“I could tolerate any insurance seminar. For days, I could sit there and listen to them go on and on with a big smile on my face. They’d say, ‘How can you stand it?’ And I’d say, ‘Because I’ve been with Del Griffith. I can take anything!’” ~Steve Martin as Neal Page in Plains, Trains and Automobiles
That’s one of the many memorable moments from one of my all-time favorite movies, “Planes, Trains and Automobiles.” While the scene is both funny and poignant as the camera moves back-and-forth from a ranting Neal (Steve Martin) to a crestfallen Del (John Candy), it also illustrates the pessimism we tend to associate with insurance. Not only is the subject matter tedious, but we’ve all either experienced first-hand or heard stories about insurance companies managing to pay out as little as possible – if at all – on a claim due to obscure or ambiguous exclusionary language in the policy.
Despite being a relative newcomer* to the industry, cybersecurity insurance is getting the same bad rap. High-profile pay out denials, such as Zurich’s refusal to cover the losses Mondelez suffered from 2017’s NotPetya ransomware attack (currently in litigation), have helped to support this negative view. In fact, a recent CPO Magazine article suggested that many cyber policies are “worthless.”
However, cyber policies pay claims at rates comparable to other types of insurance. But, it’s the big-dollar cyber claim disputes that get attention and skew perceptions. Many are the result of poorly negotiated policies, or even more to be claims that are filed against a non-cyber policy, such as claim against a general liability policy.
The financial fallout from a cyber event can be staggering, so relying on a non-cyber policy to cover losses related to a cyber-attack is perilous at best as these policies don’t address specific cyber-related losses. What’s more, loss exposure is hard enough to quantify in a cyber policy, because in the end many factors will be weighed regarding the company, the type of attack, the motivation for the attack, and the value of data and information.
Even historical cyber-attack data will factor in loss valuations that are all over the board (see Notes). The wide disparity in these loss calculations is attributable to the absence of a standard for assessing risk among insurers. Further, cyber-insurance models aren’t consistent across carriers and rely on limited actuarial data that has been insufficient for accurate premium pricing. This lack of transparency is another blemish for cyber insurers, which makes it difficult for companies to compare coverages and inherently exposes carriers to extreme losses and systemic risks that is nearly impossible to predict.
Fortunately, the industry is evolving. As more data is collected, insurers are discovering trends and learning what coverages are needed. Underwriters are going onsite to inspect a company’s infrastructure and network, as well as their security protocols to develop a risk profile from which a premium can be determined. While premium pricing challenges lessen for carriers, most companies remain unqualified to assess their own security posture and are not aware of the factors that impact premium pricing. Before contacting a cyber insurance company, it would be wise to engage a cybersecurity expert to perform a cyber risk assessment. The expert will identify threats and vulnerabilities and make detailed recommendations for improving the company’s cyber risk profile.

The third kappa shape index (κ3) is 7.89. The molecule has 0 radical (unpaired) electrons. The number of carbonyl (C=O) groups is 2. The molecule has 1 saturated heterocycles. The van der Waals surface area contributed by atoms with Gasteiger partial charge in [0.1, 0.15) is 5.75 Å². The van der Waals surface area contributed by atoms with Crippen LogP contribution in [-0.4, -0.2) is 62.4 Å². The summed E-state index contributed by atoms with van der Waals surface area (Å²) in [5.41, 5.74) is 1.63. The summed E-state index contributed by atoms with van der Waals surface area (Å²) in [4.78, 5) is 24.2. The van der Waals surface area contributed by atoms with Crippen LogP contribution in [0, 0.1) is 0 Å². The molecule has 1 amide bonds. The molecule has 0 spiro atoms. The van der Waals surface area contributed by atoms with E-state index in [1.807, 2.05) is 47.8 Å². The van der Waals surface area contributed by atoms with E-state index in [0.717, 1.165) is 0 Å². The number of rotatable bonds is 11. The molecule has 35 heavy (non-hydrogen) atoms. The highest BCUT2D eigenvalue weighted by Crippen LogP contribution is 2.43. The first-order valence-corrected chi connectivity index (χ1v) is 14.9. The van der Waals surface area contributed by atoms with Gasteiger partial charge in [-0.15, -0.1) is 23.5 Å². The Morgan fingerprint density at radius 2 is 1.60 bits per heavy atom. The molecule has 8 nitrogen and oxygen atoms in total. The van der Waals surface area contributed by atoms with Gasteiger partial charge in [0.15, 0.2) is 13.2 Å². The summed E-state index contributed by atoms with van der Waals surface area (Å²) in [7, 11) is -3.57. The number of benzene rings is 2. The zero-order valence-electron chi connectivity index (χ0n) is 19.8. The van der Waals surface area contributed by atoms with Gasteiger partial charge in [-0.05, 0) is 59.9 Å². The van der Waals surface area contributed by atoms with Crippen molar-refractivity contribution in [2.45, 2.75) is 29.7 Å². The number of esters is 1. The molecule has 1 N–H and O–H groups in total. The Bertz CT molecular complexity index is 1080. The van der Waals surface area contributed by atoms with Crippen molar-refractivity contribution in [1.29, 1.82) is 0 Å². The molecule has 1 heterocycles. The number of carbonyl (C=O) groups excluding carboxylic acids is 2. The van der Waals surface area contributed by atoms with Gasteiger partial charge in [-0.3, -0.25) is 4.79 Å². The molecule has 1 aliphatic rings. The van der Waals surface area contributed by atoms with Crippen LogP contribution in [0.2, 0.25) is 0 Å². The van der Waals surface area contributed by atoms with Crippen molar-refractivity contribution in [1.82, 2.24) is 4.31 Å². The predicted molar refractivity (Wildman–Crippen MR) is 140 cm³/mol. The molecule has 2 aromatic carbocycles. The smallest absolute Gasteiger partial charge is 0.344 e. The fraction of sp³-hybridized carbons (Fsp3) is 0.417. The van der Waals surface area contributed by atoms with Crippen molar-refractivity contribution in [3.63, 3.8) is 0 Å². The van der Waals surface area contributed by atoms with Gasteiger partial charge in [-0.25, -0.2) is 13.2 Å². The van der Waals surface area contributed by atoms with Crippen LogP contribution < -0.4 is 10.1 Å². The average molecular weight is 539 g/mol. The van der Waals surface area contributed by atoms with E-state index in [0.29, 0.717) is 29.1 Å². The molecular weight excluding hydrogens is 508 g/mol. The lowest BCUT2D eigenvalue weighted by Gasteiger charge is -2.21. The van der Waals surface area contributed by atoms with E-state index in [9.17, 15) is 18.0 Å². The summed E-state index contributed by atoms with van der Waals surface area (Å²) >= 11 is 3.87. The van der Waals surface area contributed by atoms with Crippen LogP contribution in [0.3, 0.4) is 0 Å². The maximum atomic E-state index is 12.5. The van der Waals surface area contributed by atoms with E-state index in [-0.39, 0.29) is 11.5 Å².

Insurance carriers award cheaper premiums to companies with the appropriate cyber tools in place, written plans for incident response and disaster recovery, least privilege policies and encrypting sensitive data, among other things.
But, don’t wait for a cyber incident to happen before exploring cyber insurance. That loss event, even if it’s small, already means a higher premium.
*Cybersecurity insurance has been around for about 20 years. Initially, it was mostly used by large companies in technology, financial services, and health care and only provided third-party coverage.
The 2019 Hiscox Cyber Readiness Report indicates the average cyber incident loss over a 12-month period is $369,000 with large companies averaging $395,000 and small companies at $9,000 (globally). The per incident average is $34,000.
A survey by Kapersky’s Lab conducted with over 6,000 employees around the world from March 2017 to February 2018 found the average cost of a cyber incident was $1.23 million. The average for small and medium businesses (SMBs) was $120,000. In North America, the average cost of a data breach was $1.6M with SMBs averaging $149K.
With regard to data breaches, the 2018 Cost of a Data Breach Study by the Ponemon Institute, indicates that the average total cost of a breach in the United States is just shy of $9 million with an average cost per lost or stolen record of $233. Globally, the average total cost is $3.86 million and $148 per record.